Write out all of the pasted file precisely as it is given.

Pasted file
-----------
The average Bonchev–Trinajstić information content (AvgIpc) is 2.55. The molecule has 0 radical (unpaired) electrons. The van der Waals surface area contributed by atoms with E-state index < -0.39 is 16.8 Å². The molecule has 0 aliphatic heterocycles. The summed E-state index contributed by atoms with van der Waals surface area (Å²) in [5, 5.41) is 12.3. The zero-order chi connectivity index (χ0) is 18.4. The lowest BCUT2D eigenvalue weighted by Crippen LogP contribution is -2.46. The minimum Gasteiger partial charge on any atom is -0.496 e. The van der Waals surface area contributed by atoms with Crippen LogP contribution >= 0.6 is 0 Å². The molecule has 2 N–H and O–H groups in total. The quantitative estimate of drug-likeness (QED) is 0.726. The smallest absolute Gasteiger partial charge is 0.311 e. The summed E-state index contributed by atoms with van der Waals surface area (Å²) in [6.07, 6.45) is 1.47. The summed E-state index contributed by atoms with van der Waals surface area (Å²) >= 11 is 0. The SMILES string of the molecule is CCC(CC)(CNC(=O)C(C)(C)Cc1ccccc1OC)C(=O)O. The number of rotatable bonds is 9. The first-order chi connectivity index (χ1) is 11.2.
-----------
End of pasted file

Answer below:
The average Bonchev–Trinajstić information content (AvgIpc) is 2.55. The molecule has 0 radical (unpaired) electrons. The van der Waals surface area contributed by atoms with E-state index < -0.39 is 16.8 Å². The molecule has 0 aliphatic heterocycles. The summed E-state index contributed by atoms with van der Waals surface area (Å²) in [5, 5.41) is 12.3. The zero-order chi connectivity index (χ0) is 18.4. The lowest BCUT2D eigenvalue weighted by Crippen LogP contribution is -2.46. The minimum Gasteiger partial charge on any atom is -0.496 e. The van der Waals surface area contributed by atoms with Crippen LogP contribution >= 0.6 is 0 Å². The molecule has 2 N–H and O–H groups in total. The quantitative estimate of drug-likeness (QED) is 0.726. The smallest absolute Gasteiger partial charge is 0.311 e. The summed E-state index contributed by atoms with van der Waals surface area (Å²) in [6.07, 6.45) is 1.47. The summed E-state index contributed by atoms with van der Waals surface area (Å²) >= 11 is 0. The SMILES string of the molecule is CCC(CC)(CNC(=O)C(C)(C)Cc1ccccc1OC)C(=O)O. The number of rotatable bonds is 9. The first-order chi connectivity index (χ1) is 11.2.